Report: Cops Told To Stand Down In Charlottesville & Coverup Followed
A new report that was commissioned and conducted by the city of Charlottesville on the events surrounding the protests and subsequent violence that took the national stage in Charlottesville, Virginia back in August, and the findings indicate that not only were police told to stand down in the matter, which became deadly, but there was an attempt to cover it up.
One of the posts abandoned by officers was the very place that led to the death of Heather Heyer, who was killed after a white supremacist drove his car through a crowd of people and slammed into several other cars before backing up, hitting other demonstrators.
The Richmond Times-Dispatch reports:
A police officer radioed for help as angry protesters swarmed around her: “They are pushing the crowd my way and I have nobody here to help me.”
Tammy Shiflett, who had just returned to active duty as an elementary school resource officer after two months recovering from a shoulder surgery, was the only person assigned to block traffic at the intersection where a deadly car attack began in Charlottesville on Aug. 12.
Instead of sending reinforcements, a superior instructed her to abandon her post and move the car that had been positioned in the intersection, leaving a wooden sawhorse as the only barrier keeping vehicles out of the area. Roughly an hour and a half later, a white nationalist drove his car down that very street, striking a crowd of counterprotesters and killing 32-year-old activist Heather Heyer.
Officer Shiflett was not the only officer told to stand down that day.
According to the report, “Supervisors devised a poorly-conceived plan that under-equipped and misaligned hundreds of officers. Execution of that plan elevated officer safety over public safety.”
So, instead of doing their jobs, police were told to stand down for their own safety, and not enforce the law.
In fact, it was to the point that one of the protesters fired a shot from his gun into the crowd while police watched and did nothing.
WATCH: Man fired at another person in Charlottesville on Aug. 12. We handed 📹 to LE agencies. The man has been arrested & charged w a crime. pic.twitter.com/0vrXq4zNC0
— ACLU of Virginia (@ACLUVA) August 26, 2017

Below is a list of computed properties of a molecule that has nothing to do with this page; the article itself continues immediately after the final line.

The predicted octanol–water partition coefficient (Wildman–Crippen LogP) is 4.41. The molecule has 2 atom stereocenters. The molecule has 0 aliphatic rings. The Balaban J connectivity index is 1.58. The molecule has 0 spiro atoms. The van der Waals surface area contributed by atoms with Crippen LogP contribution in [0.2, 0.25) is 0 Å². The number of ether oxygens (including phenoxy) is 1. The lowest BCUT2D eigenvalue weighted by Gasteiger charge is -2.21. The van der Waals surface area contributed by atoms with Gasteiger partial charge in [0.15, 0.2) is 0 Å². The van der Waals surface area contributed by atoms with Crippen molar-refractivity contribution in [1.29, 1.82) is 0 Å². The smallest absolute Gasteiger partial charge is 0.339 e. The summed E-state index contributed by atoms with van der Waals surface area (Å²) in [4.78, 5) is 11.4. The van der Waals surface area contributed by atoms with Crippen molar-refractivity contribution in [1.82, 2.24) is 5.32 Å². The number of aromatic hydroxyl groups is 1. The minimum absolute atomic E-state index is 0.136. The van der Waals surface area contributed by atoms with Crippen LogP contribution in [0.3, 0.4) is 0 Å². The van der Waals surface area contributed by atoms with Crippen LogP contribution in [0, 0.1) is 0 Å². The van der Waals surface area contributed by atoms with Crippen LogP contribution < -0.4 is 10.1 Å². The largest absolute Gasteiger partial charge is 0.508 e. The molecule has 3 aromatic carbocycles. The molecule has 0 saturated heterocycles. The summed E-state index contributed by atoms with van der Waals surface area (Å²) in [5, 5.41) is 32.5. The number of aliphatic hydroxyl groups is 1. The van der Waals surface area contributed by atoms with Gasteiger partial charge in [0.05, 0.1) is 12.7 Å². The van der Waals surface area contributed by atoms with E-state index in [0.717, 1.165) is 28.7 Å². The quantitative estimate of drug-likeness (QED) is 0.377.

The Richmond Times-Dispatch added additional findings in the report:
The review, led by Tim Heaphy, a former federal prosecutor who now works for Hunton & Williams, also found:
• Despite repeated public statements by state and local officials that officers were not instructed to “stand down,” police had in fact been instructed only to intervene in conflicts between white nationalists and counterprotesters in the event of serious injury.
• A Virginia State Police commander made an “off-plan” decision to keep state officers behind barricades instead of sending them into the streets to break up fights and make arrests.
• After clashes began, Police Chief Al Thomas was heard by several people in the command center saying to “let them fight, it will make it easier to declare an unlawful assembly” and shut down the rally.
• Thomas attempted to obstruct the city’s investigation, deleting relevant text messages, attempting to hide his use of a personal email account to conduct some official police business, and creating planning checklists that were not actually used to plan for the rallies.
The 220-page document is based on hundreds of thousands of documents, video and audio recordings, photos and interviews. It represents the most comprehensive account yet of how public officials handled the “Unite the Right” rally.
Now, consider that the media said that when many outlets were reporting that police were told to stand down, those were just “conspiracy theorists.” Anyone thinking it was a just a theory now? Nope, it was clearly a conspiracy and the report is clear that it was a conspiracy to protect cops but not the people they were entrusted to protect.
Once again, it’s those in the alternative media who have been vindicated while mainstream media continues to put out fake news for their corporate bosses.